Pleas for the Postpartum Mama

This post is part of an editorial series, “Healthy Mama,” brought to you by the Fort Worth Moms Blog and Texas Health Care Privia Medical Group North Texas, which includes Dr. Elisabeth Wagner, Dr. Mickey Hooper, Dr. Bea Kutzler, Dr. Doug Decker, Dr. Jamie Erwin, Dr. Kathleen Cammack, Dr. Emily Maas, Dr. Jennifer McLeland, Dr. Lindsay Breedlove, Dr. Martha Guerra, Dr. Danielle Burkett, Dr. Robert Zwernemann, Dr. Jay Herd, Dr. Ingrid Kohlmorgen, and Dr. Martin Read. We hope these pieces provide you with helpful information, encouragement, and answers as you make decisions for your own health.

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You have waited nine months, and you have finally had your baby! Congrats! You are deliriously happy, and you don’t remember what life was like without this tiny person. And now you are home with this tiny life.

So it begins — the battle every mother faces. How do I keep myself healthy and heal, while caring for a tiny helpless baby? Every mother, every birth, every body, and every situation is different. But the need for a mother to heal is universal. The awareness towards postpartum depression and anxiety in the past years are huge steps in the right direction, but if you are a first-time mother, healing and mental health might not be in the forefront of your baby preparations. Here are just a few tid-bits of advice from a mama who has been there.

Mom and Baby in Bed
Photo by Kevin Liang on Unsplash

Please Rest (Longer than You Want to)

This is the hardest part of postpartum time. You will want to share your sweet new baby with the world. You will want to answer every request to come see your bundle of squishy goodness. Allow yourself time to rest. Please recognize your body has changed more in nine months than a man’s will in his entire life. Then you ran the marathon of birth, and now you have a dinner-plate sized wound in your uterus. And for some, you might have stitches in a very uncomfortable area. Your breasts are going to bring you pain like nothing PMS has ever brought before.

You are totally on a birth high, but remember you are healing. And healing, like all good things, take time. Rest to allow your body to heal, your hormones to re-balance, and your emotions around your labor and birth to process. Rest so you can heal properly and fully so you can be there to care for you baby. Rest even past the point where you feel like you could go out. It took nine months for your body to create and birth new life. Allow it the time to return to its center.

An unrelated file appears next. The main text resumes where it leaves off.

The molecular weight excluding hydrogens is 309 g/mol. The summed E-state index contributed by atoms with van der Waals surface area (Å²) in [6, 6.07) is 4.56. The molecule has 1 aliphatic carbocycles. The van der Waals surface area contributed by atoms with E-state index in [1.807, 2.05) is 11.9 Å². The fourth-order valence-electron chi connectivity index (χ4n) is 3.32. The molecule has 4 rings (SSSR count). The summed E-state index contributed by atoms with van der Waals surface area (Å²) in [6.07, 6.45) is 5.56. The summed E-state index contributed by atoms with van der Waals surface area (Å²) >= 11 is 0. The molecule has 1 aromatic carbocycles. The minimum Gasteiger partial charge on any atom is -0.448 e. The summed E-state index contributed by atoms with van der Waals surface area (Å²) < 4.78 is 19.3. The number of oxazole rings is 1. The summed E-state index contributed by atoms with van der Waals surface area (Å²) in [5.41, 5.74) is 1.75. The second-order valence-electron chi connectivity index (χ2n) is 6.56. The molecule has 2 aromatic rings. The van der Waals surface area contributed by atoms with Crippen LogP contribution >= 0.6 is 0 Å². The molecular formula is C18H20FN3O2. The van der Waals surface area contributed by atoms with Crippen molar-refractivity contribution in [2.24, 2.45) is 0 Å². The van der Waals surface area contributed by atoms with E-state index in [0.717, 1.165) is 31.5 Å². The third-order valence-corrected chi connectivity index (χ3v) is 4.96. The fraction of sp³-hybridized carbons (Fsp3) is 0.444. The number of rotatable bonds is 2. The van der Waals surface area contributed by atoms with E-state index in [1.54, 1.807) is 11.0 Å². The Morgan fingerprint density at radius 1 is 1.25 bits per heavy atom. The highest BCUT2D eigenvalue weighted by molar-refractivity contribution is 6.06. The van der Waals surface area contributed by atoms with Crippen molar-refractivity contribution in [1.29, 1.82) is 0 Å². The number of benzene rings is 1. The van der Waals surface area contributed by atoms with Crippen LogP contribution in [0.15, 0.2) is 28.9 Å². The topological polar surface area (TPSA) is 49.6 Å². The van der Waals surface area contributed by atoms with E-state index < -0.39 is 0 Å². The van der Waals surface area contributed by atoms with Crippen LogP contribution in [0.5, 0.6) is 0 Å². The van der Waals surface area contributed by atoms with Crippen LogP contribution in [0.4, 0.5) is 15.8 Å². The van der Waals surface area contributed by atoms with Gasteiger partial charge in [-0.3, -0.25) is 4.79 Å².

Please Accept Help

If and when people offer to help, accept it. So many times, we women have had to prove we are independent and can stand on our own feet. We have been told by media that we should have it all together. Having a newborn and healing from birth is not the time to prove anything to anyone. This is a time your community or family will reach out to help, and saying “yes, please” is going to be the best thing you do. Take the casserole, take the gift card, take up the offer for someone to come do your laundry. Do not have someone come hold the baby so you can do the chores yourself. 

Please Check Yourself

I would love to insist every mother takes some time each day to meditate, do yoga, or go for a solo walk to check in with her mental health, but we know mothering a newborn is chaos, and each day is as unpredictable as the last. So you may have to be creative in find how to carve out a few moments to ask yourself some questions:

  • Am I okay?
  • How do I feel about this stage in postpartum?
  • Am I eating and sleeping enough?
  • What have I done for myself and my mental health today?

While taking a shower or driving the car was my “thinking” time. If you are struggling, reach out to a friend or loved one. You are not alone. And you will have bad days, and that is okay. You will cry for no reason or any reason, and that is okay. Your feelings are valid, and it is okay to ask for help.

mom with babyPlease Seek Support

If you can find a mom group or find a group of mothers that meets weekly, join it. You may be vulnerable, and you may have to try a few to find your tribe. But finding other mothers to lean on, ask questions to, vent to, and cry with may be the best gift you can give yourself.

When my son was born, I was the first of my peers to have a child. The only time I left the house for the first few months was to attend a local breastfeeding support group. Some moms were like me; others were very different. We all listened to each other and knew we were there because we needed to look across the room and see other moms were walking the path of figuring out how to be a parent and keep ourselves alive.

Valerie was raised in a small town in south Texas and met her husband in Aggieland. They moved to Fort Worth in 2007 and are now happily raising three wild-hearted children. She is a part-time homeschooling mama and spends most days in parks, libraries, or a grocery store. She loves coffee, music, road-trips, any new health fad, and well-written children's books. Valerie is also a portrait photographer and has photographed the journey of motherhood from pregnancy and birth to breastfeeding and beyond for DFW families for more than 10 years.


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